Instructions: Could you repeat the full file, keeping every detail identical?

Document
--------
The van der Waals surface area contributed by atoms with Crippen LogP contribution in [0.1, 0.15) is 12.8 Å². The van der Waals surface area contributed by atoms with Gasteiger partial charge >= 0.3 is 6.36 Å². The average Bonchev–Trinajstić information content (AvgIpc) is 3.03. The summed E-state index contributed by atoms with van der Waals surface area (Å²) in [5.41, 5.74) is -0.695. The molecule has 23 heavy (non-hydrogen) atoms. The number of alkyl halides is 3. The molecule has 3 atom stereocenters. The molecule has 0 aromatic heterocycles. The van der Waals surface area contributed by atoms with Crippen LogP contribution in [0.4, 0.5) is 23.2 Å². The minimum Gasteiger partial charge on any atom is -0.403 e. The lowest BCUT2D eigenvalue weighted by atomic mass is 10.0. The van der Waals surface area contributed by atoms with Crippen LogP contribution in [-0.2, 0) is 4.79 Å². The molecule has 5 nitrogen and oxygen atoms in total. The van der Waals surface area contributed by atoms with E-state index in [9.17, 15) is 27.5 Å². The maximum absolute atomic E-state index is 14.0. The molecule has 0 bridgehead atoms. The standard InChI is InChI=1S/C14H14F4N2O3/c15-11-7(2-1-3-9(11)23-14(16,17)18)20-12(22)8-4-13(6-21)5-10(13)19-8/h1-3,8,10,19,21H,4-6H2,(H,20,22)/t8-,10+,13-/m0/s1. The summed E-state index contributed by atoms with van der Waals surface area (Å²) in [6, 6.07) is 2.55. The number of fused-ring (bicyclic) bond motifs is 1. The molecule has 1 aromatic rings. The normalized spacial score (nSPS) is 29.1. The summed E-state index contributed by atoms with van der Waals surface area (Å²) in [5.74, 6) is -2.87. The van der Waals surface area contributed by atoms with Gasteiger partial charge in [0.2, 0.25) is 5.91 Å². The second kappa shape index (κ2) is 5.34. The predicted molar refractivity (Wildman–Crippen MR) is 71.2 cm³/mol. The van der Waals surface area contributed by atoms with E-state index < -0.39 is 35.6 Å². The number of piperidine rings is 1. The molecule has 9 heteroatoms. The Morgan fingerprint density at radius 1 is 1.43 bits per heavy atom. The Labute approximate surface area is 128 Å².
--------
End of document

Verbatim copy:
The van der Waals surface area contributed by atoms with Crippen LogP contribution in [0.1, 0.15) is 12.8 Å². The van der Waals surface area contributed by atoms with Gasteiger partial charge >= 0.3 is 6.36 Å². The average Bonchev–Trinajstić information content (AvgIpc) is 3.03. The summed E-state index contributed by atoms with van der Waals surface area (Å²) in [5.41, 5.74) is -0.695. The molecule has 23 heavy (non-hydrogen) atoms. The number of alkyl halides is 3. The molecule has 3 atom stereocenters. The molecule has 0 aromatic heterocycles. The van der Waals surface area contributed by atoms with Crippen LogP contribution in [0.4, 0.5) is 23.2 Å². The minimum Gasteiger partial charge on any atom is -0.403 e. The lowest BCUT2D eigenvalue weighted by atomic mass is 10.0. The van der Waals surface area contributed by atoms with Crippen LogP contribution in [-0.2, 0) is 4.79 Å². The molecule has 5 nitrogen and oxygen atoms in total. The van der Waals surface area contributed by atoms with E-state index in [9.17, 15) is 27.5 Å². The maximum absolute atomic E-state index is 14.0. The molecule has 0 bridgehead atoms. The standard InChI is InChI=1S/C14H14F4N2O3/c15-11-7(2-1-3-9(11)23-14(16,17)18)20-12(22)8-4-13(6-21)5-10(13)19-8/h1-3,8,10,19,21H,4-6H2,(H,20,22)/t8-,10+,13-/m0/s1. The summed E-state index contributed by atoms with van der Waals surface area (Å²) in [6, 6.07) is 2.55. The number of fused-ring (bicyclic) bond motifs is 1. The molecule has 1 aromatic rings. The normalized spacial score (nSPS) is 29.1. The summed E-state index contributed by atoms with van der Waals surface area (Å²) in [5.74, 6) is -2.87. The van der Waals surface area contributed by atoms with Gasteiger partial charge in [0.2, 0.25) is 5.91 Å². The second kappa shape index (κ2) is 5.34. The predicted molar refractivity (Wildman–Crippen MR) is 71.2 cm³/mol. The van der Waals surface area contributed by atoms with E-state index < -0.39 is 35.6 Å². The number of piperidine rings is 1. The molecule has 9 heteroatoms. The Morgan fingerprint density at radius 1 is 1.43 bits per heavy atom. The Labute approximate surface area is 128 Å².